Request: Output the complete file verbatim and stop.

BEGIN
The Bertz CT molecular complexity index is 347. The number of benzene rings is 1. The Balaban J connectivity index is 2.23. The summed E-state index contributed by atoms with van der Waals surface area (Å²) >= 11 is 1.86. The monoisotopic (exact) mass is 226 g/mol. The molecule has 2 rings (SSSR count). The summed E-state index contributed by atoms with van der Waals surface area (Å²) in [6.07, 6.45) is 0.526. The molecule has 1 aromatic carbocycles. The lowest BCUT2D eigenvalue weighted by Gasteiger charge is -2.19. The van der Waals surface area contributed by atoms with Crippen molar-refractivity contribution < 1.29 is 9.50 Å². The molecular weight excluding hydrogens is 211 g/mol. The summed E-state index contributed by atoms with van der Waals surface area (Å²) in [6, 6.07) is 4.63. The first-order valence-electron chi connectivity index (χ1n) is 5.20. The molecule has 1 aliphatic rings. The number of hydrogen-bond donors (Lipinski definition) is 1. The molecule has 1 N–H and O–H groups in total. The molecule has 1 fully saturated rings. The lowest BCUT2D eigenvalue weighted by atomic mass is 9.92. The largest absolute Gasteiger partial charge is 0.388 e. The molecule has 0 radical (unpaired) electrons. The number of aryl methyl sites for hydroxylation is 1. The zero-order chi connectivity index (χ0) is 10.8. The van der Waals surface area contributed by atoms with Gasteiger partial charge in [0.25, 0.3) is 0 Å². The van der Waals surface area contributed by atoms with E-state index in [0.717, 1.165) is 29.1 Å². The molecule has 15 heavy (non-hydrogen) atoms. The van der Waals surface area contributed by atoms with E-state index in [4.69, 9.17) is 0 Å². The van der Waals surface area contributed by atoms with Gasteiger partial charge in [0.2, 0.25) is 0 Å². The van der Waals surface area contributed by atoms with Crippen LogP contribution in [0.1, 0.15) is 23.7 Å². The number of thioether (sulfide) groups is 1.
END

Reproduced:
The Bertz CT molecular complexity index is 347. The number of benzene rings is 1. The Balaban J connectivity index is 2.23. The summed E-state index contributed by atoms with van der Waals surface area (Å²) >= 11 is 1.86. The monoisotopic (exact) mass is 226 g/mol. The molecule has 2 rings (SSSR count). The summed E-state index contributed by atoms with van der Waals surface area (Å²) in [6.07, 6.45) is 0.526. The molecule has 1 aromatic carbocycles. The lowest BCUT2D eigenvalue weighted by Gasteiger charge is -2.19. The van der Waals surface area contributed by atoms with Crippen molar-refractivity contribution < 1.29 is 9.50 Å². The molecular weight excluding hydrogens is 211 g/mol. The summed E-state index contributed by atoms with van der Waals surface area (Å²) in [6, 6.07) is 4.63. The first-order valence-electron chi connectivity index (χ1n) is 5.20. The molecule has 1 aliphatic rings. The number of hydrogen-bond donors (Lipinski definition) is 1. The molecule has 1 N–H and O–H groups in total. The molecule has 1 fully saturated rings. The lowest BCUT2D eigenvalue weighted by atomic mass is 9.92. The largest absolute Gasteiger partial charge is 0.388 e. The molecule has 0 radical (unpaired) electrons. The number of aryl methyl sites for hydroxylation is 1. The zero-order chi connectivity index (χ0) is 10.8. The van der Waals surface area contributed by atoms with Gasteiger partial charge in [0.25, 0.3) is 0 Å². The van der Waals surface area contributed by atoms with E-state index in [0.717, 1.165) is 29.1 Å². The molecule has 15 heavy (non-hydrogen) atoms. The van der Waals surface area contributed by atoms with E-state index in [4.69, 9.17) is 0 Å². The van der Waals surface area contributed by atoms with Gasteiger partial charge in [0.2, 0.25) is 0 Å². The van der Waals surface area contributed by atoms with Crippen LogP contribution in [0.1, 0.15) is 23.7 Å². The number of thioether (sulfide) groups is 1.